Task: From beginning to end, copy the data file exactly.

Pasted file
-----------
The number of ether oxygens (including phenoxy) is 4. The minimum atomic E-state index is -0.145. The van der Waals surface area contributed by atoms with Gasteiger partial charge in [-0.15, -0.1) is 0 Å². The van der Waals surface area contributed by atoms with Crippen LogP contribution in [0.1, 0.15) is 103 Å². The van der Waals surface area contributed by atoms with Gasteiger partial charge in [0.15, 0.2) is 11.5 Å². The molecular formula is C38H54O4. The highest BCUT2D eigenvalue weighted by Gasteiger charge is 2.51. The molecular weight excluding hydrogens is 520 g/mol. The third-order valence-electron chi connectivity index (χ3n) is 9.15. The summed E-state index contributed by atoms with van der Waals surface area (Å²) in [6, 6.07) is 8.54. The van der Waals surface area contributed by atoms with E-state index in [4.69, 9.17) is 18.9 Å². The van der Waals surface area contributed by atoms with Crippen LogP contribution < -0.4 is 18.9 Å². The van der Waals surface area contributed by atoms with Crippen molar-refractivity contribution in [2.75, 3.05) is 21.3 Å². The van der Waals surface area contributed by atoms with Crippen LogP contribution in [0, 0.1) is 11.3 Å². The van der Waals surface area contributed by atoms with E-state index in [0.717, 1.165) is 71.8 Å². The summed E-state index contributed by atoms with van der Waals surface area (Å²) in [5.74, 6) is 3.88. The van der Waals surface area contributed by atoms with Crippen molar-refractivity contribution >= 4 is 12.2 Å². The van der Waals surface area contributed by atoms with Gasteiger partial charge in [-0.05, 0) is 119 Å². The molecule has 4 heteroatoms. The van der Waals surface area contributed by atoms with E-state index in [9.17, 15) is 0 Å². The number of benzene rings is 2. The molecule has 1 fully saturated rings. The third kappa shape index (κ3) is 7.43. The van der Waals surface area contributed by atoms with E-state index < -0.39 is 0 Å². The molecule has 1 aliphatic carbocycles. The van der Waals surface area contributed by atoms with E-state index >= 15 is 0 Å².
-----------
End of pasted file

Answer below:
The number of ether oxygens (including phenoxy) is 4. The minimum atomic E-state index is -0.145. The van der Waals surface area contributed by atoms with Gasteiger partial charge in [-0.15, -0.1) is 0 Å². The van der Waals surface area contributed by atoms with Crippen LogP contribution in [0.1, 0.15) is 103 Å². The van der Waals surface area contributed by atoms with Gasteiger partial charge in [0.15, 0.2) is 11.5 Å². The molecular formula is C38H54O4. The highest BCUT2D eigenvalue weighted by Gasteiger charge is 2.51. The molecular weight excluding hydrogens is 520 g/mol. The third-order valence-electron chi connectivity index (χ3n) is 9.15. The summed E-state index contributed by atoms with van der Waals surface area (Å²) in [6, 6.07) is 8.54. The van der Waals surface area contributed by atoms with E-state index in [4.69, 9.17) is 18.9 Å². The van der Waals surface area contributed by atoms with Crippen LogP contribution < -0.4 is 18.9 Å². The van der Waals surface area contributed by atoms with Crippen molar-refractivity contribution in [2.75, 3.05) is 21.3 Å². The van der Waals surface area contributed by atoms with Crippen LogP contribution in [0, 0.1) is 11.3 Å². The van der Waals surface area contributed by atoms with E-state index in [0.717, 1.165) is 71.8 Å². The summed E-state index contributed by atoms with van der Waals surface area (Å²) in [5.74, 6) is 3.88. The van der Waals surface area contributed by atoms with Crippen molar-refractivity contribution >= 4 is 12.2 Å². The van der Waals surface area contributed by atoms with Gasteiger partial charge in [-0.05, 0) is 119 Å². The molecule has 4 heteroatoms. The van der Waals surface area contributed by atoms with E-state index in [9.17, 15) is 0 Å². The number of benzene rings is 2. The molecule has 1 fully saturated rings. The third kappa shape index (κ3) is 7.43. The van der Waals surface area contributed by atoms with E-state index < -0.39 is 0 Å². The molecule has 1 aliphatic carbocycles. The van der Waals surface area contributed by atoms with E-state index >= 15 is 0 Å².